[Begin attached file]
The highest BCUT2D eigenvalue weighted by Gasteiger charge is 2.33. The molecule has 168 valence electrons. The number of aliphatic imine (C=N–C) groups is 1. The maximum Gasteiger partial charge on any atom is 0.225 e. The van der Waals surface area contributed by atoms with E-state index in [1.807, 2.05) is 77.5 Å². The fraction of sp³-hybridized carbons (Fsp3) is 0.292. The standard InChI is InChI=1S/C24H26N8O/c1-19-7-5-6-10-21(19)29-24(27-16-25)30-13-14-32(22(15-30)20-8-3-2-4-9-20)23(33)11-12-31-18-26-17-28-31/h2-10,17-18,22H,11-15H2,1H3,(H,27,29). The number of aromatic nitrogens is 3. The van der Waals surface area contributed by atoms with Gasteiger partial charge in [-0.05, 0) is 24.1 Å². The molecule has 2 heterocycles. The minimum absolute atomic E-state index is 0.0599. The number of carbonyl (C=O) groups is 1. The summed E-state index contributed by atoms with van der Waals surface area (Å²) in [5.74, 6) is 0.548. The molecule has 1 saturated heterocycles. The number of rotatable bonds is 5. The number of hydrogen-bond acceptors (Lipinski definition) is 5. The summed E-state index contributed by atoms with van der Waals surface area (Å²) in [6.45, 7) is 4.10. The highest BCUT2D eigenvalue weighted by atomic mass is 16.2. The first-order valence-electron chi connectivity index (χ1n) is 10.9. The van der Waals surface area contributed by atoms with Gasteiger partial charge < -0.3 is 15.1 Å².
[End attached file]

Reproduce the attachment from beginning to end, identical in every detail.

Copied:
The highest BCUT2D eigenvalue weighted by Gasteiger charge is 2.33. The molecule has 168 valence electrons. The number of aliphatic imine (C=N–C) groups is 1. The maximum Gasteiger partial charge on any atom is 0.225 e. The van der Waals surface area contributed by atoms with E-state index in [1.807, 2.05) is 77.5 Å². The fraction of sp³-hybridized carbons (Fsp3) is 0.292. The standard InChI is InChI=1S/C24H26N8O/c1-19-7-5-6-10-21(19)29-24(27-16-25)30-13-14-32(22(15-30)20-8-3-2-4-9-20)23(33)11-12-31-18-26-17-28-31/h2-10,17-18,22H,11-15H2,1H3,(H,27,29). The number of aromatic nitrogens is 3. The van der Waals surface area contributed by atoms with Gasteiger partial charge in [-0.05, 0) is 24.1 Å². The molecule has 2 heterocycles. The minimum absolute atomic E-state index is 0.0599. The number of carbonyl (C=O) groups is 1. The summed E-state index contributed by atoms with van der Waals surface area (Å²) in [5.74, 6) is 0.548. The molecule has 1 saturated heterocycles. The number of rotatable bonds is 5. The number of hydrogen-bond acceptors (Lipinski definition) is 5. The summed E-state index contributed by atoms with van der Waals surface area (Å²) in [6.45, 7) is 4.10. The highest BCUT2D eigenvalue weighted by atomic mass is 16.2. The first-order valence-electron chi connectivity index (χ1n) is 10.9. The van der Waals surface area contributed by atoms with Gasteiger partial charge < -0.3 is 15.1 Å².